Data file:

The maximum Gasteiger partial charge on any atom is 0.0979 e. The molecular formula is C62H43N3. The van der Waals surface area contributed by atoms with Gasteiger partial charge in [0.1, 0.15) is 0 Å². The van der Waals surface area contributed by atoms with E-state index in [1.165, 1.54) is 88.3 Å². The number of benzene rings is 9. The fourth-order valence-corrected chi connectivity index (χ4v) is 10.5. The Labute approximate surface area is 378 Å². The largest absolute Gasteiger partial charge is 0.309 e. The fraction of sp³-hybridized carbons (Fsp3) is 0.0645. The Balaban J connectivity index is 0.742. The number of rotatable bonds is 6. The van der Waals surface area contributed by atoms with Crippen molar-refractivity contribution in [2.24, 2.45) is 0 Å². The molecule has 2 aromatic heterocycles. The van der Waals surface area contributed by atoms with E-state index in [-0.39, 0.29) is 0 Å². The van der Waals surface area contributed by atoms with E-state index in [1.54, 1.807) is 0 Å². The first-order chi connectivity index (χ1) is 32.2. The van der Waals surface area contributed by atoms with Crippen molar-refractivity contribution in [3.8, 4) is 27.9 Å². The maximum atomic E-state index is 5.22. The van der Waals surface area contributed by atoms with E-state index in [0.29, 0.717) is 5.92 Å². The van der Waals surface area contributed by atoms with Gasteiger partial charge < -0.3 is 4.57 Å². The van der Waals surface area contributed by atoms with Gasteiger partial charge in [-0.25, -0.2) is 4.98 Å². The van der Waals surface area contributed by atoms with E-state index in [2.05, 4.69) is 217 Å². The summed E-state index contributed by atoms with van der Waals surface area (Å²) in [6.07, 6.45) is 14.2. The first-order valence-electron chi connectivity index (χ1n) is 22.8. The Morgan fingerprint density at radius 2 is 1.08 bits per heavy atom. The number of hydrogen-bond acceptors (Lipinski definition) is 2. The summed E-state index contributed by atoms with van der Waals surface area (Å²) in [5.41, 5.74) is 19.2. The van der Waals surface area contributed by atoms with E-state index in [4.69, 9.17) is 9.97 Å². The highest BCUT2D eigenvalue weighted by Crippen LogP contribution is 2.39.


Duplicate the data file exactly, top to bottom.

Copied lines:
The maximum Gasteiger partial charge on any atom is 0.0979 e. The molecular formula is C62H43N3. The van der Waals surface area contributed by atoms with Gasteiger partial charge in [0.1, 0.15) is 0 Å². The van der Waals surface area contributed by atoms with E-state index in [1.165, 1.54) is 88.3 Å². The number of benzene rings is 9. The fourth-order valence-corrected chi connectivity index (χ4v) is 10.5. The Labute approximate surface area is 378 Å². The largest absolute Gasteiger partial charge is 0.309 e. The fraction of sp³-hybridized carbons (Fsp3) is 0.0645. The Balaban J connectivity index is 0.742. The number of rotatable bonds is 6. The van der Waals surface area contributed by atoms with Crippen molar-refractivity contribution in [2.24, 2.45) is 0 Å². The molecule has 2 aromatic heterocycles. The van der Waals surface area contributed by atoms with E-state index in [-0.39, 0.29) is 0 Å². The van der Waals surface area contributed by atoms with E-state index in [1.54, 1.807) is 0 Å². The first-order chi connectivity index (χ1) is 32.2. The van der Waals surface area contributed by atoms with Crippen molar-refractivity contribution in [3.8, 4) is 27.9 Å². The maximum atomic E-state index is 5.22. The van der Waals surface area contributed by atoms with E-state index in [0.29, 0.717) is 5.92 Å². The van der Waals surface area contributed by atoms with Gasteiger partial charge < -0.3 is 4.57 Å². The van der Waals surface area contributed by atoms with Gasteiger partial charge in [-0.25, -0.2) is 4.98 Å². The van der Waals surface area contributed by atoms with E-state index in [2.05, 4.69) is 217 Å². The summed E-state index contributed by atoms with van der Waals surface area (Å²) in [6.07, 6.45) is 14.2. The first-order valence-electron chi connectivity index (χ1n) is 22.8. The Morgan fingerprint density at radius 2 is 1.08 bits per heavy atom. The number of hydrogen-bond acceptors (Lipinski definition) is 2. The summed E-state index contributed by atoms with van der Waals surface area (Å²) in [5.41, 5.74) is 19.2. The van der Waals surface area contributed by atoms with E-state index in [4.69, 9.17) is 9.97 Å². The highest BCUT2D eigenvalue weighted by Crippen LogP contribution is 2.39.